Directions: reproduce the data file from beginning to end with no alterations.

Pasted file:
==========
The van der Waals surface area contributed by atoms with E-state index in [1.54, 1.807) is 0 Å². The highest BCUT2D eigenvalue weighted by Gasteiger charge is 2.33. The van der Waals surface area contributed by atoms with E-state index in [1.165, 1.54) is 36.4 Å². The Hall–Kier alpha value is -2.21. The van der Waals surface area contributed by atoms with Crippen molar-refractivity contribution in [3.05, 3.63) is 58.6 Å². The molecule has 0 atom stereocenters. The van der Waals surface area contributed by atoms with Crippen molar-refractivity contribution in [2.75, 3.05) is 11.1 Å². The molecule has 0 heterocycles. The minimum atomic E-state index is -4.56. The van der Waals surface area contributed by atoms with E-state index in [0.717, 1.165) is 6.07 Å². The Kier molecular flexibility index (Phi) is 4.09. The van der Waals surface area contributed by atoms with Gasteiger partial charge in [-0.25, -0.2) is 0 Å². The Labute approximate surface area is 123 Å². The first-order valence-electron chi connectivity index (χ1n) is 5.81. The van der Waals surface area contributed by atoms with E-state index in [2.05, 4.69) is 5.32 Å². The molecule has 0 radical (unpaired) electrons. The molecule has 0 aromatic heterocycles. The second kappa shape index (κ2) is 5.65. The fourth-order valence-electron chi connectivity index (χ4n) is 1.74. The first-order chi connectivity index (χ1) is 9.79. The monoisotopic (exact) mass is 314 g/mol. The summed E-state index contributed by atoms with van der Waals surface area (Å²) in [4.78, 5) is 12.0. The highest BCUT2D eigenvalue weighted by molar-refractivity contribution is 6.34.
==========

The van der Waals surface area contributed by atoms with E-state index in [1.54, 1.807) is 0 Å². The highest BCUT2D eigenvalue weighted by Gasteiger charge is 2.33. The van der Waals surface area contributed by atoms with E-state index in [1.165, 1.54) is 36.4 Å². The Hall–Kier alpha value is -2.21. The van der Waals surface area contributed by atoms with Crippen molar-refractivity contribution in [3.05, 3.63) is 58.6 Å². The molecule has 0 atom stereocenters. The van der Waals surface area contributed by atoms with Crippen molar-refractivity contribution in [2.75, 3.05) is 11.1 Å². The molecule has 0 heterocycles. The minimum atomic E-state index is -4.56. The van der Waals surface area contributed by atoms with E-state index in [0.717, 1.165) is 6.07 Å². The Kier molecular flexibility index (Phi) is 4.09. The van der Waals surface area contributed by atoms with Gasteiger partial charge in [-0.25, -0.2) is 0 Å². The Labute approximate surface area is 123 Å². The first-order valence-electron chi connectivity index (χ1n) is 5.81. The van der Waals surface area contributed by atoms with E-state index in [2.05, 4.69) is 5.32 Å². The molecule has 0 radical (unpaired) electrons. The molecule has 0 aromatic heterocycles. The second kappa shape index (κ2) is 5.65. The fourth-order valence-electron chi connectivity index (χ4n) is 1.74. The first-order chi connectivity index (χ1) is 9.79. The monoisotopic (exact) mass is 314 g/mol. The summed E-state index contributed by atoms with van der Waals surface area (Å²) in [4.78, 5) is 12.0. The highest BCUT2D eigenvalue weighted by molar-refractivity contribution is 6.34.